بازسازی اسکله استانبول با محوریت فرهنگ: پروژه دره فرهنگی هورن طلایی
|کد مقاله||سال انتشار||مقاله انگلیسی||ترجمه فارسی||تعداد کلمات|
|248||2012||10 صفحه PDF||سفارش دهید||7610 کلمه|
Publisher : Elsevier - Science Direct (الزویر - ساینس دایرکت)
Journal : Cities, Volume 29, Issue 4, August 2012, Pages 213–222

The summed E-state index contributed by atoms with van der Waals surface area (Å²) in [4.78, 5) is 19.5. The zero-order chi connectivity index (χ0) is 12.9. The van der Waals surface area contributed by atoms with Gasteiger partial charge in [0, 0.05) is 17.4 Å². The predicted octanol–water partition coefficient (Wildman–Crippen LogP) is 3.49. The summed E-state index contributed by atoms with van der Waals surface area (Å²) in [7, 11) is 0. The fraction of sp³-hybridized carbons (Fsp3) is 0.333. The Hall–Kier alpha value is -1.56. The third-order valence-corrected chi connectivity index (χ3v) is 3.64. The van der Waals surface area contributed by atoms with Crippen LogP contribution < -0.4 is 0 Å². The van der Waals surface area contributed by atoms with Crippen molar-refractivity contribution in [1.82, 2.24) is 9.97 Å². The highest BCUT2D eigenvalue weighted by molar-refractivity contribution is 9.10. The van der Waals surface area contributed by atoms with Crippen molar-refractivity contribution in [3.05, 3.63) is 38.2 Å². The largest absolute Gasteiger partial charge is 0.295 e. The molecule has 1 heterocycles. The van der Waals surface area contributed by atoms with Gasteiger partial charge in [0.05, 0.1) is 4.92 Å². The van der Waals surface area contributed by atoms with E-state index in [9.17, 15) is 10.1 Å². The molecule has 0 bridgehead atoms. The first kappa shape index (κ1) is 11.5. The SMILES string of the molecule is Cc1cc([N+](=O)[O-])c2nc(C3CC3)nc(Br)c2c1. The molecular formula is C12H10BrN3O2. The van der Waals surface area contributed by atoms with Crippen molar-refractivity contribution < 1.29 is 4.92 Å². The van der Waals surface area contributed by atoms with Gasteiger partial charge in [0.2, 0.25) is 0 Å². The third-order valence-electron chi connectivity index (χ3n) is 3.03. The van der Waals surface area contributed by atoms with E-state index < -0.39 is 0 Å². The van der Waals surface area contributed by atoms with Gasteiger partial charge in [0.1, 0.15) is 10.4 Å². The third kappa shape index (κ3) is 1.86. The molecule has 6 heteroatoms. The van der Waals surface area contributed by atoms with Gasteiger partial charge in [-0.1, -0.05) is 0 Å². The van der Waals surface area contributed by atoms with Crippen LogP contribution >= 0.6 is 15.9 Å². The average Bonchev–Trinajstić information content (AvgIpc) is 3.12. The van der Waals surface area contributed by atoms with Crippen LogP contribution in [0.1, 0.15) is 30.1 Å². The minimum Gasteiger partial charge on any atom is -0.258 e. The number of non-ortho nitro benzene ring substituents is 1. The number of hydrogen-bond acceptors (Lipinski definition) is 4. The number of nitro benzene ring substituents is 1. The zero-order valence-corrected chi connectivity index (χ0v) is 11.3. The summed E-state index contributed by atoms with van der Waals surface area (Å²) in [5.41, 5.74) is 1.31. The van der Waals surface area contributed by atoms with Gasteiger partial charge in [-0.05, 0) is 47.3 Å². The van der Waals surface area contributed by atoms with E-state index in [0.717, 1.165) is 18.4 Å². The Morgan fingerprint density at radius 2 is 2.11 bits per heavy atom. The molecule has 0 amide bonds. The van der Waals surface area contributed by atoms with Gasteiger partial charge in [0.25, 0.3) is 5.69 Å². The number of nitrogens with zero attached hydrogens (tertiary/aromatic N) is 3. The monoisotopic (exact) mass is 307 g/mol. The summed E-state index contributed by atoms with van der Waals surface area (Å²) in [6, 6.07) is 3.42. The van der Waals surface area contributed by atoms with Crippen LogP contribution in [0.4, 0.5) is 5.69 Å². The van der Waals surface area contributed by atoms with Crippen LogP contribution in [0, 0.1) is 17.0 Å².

The regeneration of declining waterfronts has been one of the crucial tasks of urban policy since the 1970s; whereas culture has become an important theme as means for responding to the socio-economic decline that waterfronts have been facing through the re-functioning of abandoned factories and warehouses, the rehabilitation of historic neighborhoods and the utilization of events and amenities. At the same time, many academics are critical on the attempts to reform post-industrial spaces of consumption in creating privatized spaces and commodified cultures excluding social milieu. Within this context, the research attempts to discuss the contribution of culture-led approaches in the regeneration of Istanbul waterfront by using a case study of the Golden Horn Cultural Valley Project (GHCVP) as empirical evidence. The GHCVP is not only one of the most important indicators of wider governmental emphasis on culture as a way of reviving Istanbul’s waterfront; but also it provides major discussions and claims on the impact of these developments, especially those regarding the historic environment, local community and economy. The results of this research respond to questions about what makes waterfront regeneration a success and what role the culture-led approaches should play in the process of waterfront regeneration.